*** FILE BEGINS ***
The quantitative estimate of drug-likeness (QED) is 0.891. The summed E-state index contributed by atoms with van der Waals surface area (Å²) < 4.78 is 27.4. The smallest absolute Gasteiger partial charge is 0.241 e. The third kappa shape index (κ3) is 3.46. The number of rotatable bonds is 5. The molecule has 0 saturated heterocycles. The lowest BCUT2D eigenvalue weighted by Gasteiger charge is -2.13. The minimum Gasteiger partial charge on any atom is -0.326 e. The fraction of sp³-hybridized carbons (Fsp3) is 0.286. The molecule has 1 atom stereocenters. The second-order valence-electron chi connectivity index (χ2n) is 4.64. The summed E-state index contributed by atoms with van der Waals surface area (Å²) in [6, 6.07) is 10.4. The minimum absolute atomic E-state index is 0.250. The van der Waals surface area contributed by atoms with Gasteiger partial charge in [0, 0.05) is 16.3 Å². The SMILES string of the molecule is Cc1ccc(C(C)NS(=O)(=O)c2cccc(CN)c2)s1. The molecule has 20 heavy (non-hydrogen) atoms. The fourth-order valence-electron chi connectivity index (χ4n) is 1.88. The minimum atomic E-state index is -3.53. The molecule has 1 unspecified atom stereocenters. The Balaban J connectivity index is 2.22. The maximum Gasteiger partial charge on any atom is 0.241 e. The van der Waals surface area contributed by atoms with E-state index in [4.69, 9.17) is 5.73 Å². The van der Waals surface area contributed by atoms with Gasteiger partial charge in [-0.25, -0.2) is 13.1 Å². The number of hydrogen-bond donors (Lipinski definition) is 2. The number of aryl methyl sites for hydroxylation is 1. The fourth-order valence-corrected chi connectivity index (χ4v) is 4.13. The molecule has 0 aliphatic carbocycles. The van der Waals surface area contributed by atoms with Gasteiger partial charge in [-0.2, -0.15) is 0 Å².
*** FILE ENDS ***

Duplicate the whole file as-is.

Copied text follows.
The quantitative estimate of drug-likeness (QED) is 0.891. The summed E-state index contributed by atoms with van der Waals surface area (Å²) < 4.78 is 27.4. The smallest absolute Gasteiger partial charge is 0.241 e. The third kappa shape index (κ3) is 3.46. The number of rotatable bonds is 5. The molecule has 0 saturated heterocycles. The lowest BCUT2D eigenvalue weighted by Gasteiger charge is -2.13. The minimum Gasteiger partial charge on any atom is -0.326 e. The fraction of sp³-hybridized carbons (Fsp3) is 0.286. The molecule has 1 atom stereocenters. The second-order valence-electron chi connectivity index (χ2n) is 4.64. The summed E-state index contributed by atoms with van der Waals surface area (Å²) in [6, 6.07) is 10.4. The minimum absolute atomic E-state index is 0.250. The van der Waals surface area contributed by atoms with Gasteiger partial charge in [0, 0.05) is 16.3 Å². The SMILES string of the molecule is Cc1ccc(C(C)NS(=O)(=O)c2cccc(CN)c2)s1. The molecule has 20 heavy (non-hydrogen) atoms. The fourth-order valence-electron chi connectivity index (χ4n) is 1.88. The minimum atomic E-state index is -3.53. The molecule has 1 unspecified atom stereocenters. The Balaban J connectivity index is 2.22. The maximum Gasteiger partial charge on any atom is 0.241 e. The van der Waals surface area contributed by atoms with E-state index in [4.69, 9.17) is 5.73 Å². The van der Waals surface area contributed by atoms with Gasteiger partial charge in [-0.25, -0.2) is 13.1 Å². The number of hydrogen-bond donors (Lipinski definition) is 2. The number of aryl methyl sites for hydroxylation is 1. The fourth-order valence-corrected chi connectivity index (χ4v) is 4.13. The molecule has 0 aliphatic carbocycles. The van der Waals surface area contributed by atoms with Gasteiger partial charge in [-0.2, -0.15) is 0 Å².